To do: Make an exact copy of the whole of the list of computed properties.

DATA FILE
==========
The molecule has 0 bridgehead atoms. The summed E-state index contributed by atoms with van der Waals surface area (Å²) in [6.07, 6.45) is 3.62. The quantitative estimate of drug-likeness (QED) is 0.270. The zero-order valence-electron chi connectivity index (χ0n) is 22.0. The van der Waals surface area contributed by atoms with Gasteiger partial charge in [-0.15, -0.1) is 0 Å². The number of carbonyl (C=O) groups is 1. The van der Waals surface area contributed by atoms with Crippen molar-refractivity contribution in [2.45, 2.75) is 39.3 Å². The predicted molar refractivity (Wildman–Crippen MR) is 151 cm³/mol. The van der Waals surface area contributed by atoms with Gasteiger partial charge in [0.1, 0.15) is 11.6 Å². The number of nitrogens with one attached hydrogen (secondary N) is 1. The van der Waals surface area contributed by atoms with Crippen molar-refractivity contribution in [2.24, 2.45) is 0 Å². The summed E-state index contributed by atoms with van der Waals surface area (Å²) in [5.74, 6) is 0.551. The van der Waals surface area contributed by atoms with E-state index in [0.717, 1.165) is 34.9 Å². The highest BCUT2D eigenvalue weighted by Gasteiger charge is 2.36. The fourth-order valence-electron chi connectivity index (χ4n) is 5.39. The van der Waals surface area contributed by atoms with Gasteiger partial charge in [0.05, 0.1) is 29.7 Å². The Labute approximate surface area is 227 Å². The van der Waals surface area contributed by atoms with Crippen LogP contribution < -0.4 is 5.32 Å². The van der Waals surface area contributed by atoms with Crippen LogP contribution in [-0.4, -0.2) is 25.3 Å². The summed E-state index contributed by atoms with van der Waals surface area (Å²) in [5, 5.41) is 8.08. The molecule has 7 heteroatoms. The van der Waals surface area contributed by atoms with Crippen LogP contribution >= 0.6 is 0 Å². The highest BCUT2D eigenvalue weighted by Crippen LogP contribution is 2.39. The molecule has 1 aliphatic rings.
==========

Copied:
The molecule has 0 bridgehead atoms. The summed E-state index contributed by atoms with van der Waals surface area (Å²) in [6.07, 6.45) is 3.62. The quantitative estimate of drug-likeness (QED) is 0.270. The zero-order valence-electron chi connectivity index (χ0n) is 22.0. The van der Waals surface area contributed by atoms with Gasteiger partial charge in [-0.15, -0.1) is 0 Å². The number of carbonyl (C=O) groups is 1. The van der Waals surface area contributed by atoms with Crippen molar-refractivity contribution in [2.45, 2.75) is 39.3 Å². The predicted molar refractivity (Wildman–Crippen MR) is 151 cm³/mol. The van der Waals surface area contributed by atoms with Gasteiger partial charge in [0.1, 0.15) is 11.6 Å². The number of nitrogens with one attached hydrogen (secondary N) is 1. The van der Waals surface area contributed by atoms with Crippen molar-refractivity contribution in [2.24, 2.45) is 0 Å². The summed E-state index contributed by atoms with van der Waals surface area (Å²) in [5.74, 6) is 0.551. The van der Waals surface area contributed by atoms with E-state index in [0.717, 1.165) is 34.9 Å². The highest BCUT2D eigenvalue weighted by Gasteiger charge is 2.36. The fourth-order valence-electron chi connectivity index (χ4n) is 5.39. The van der Waals surface area contributed by atoms with Gasteiger partial charge in [0.05, 0.1) is 29.7 Å². The Labute approximate surface area is 227 Å². The van der Waals surface area contributed by atoms with Crippen LogP contribution < -0.4 is 5.32 Å². The van der Waals surface area contributed by atoms with Crippen LogP contribution in [-0.4, -0.2) is 25.3 Å². The summed E-state index contributed by atoms with van der Waals surface area (Å²) in [5, 5.41) is 8.08. The molecule has 7 heteroatoms. The van der Waals surface area contributed by atoms with Crippen LogP contribution >= 0.6 is 0 Å². The highest BCUT2D eigenvalue weighted by Crippen LogP contribution is 2.39. The molecule has 1 aliphatic rings.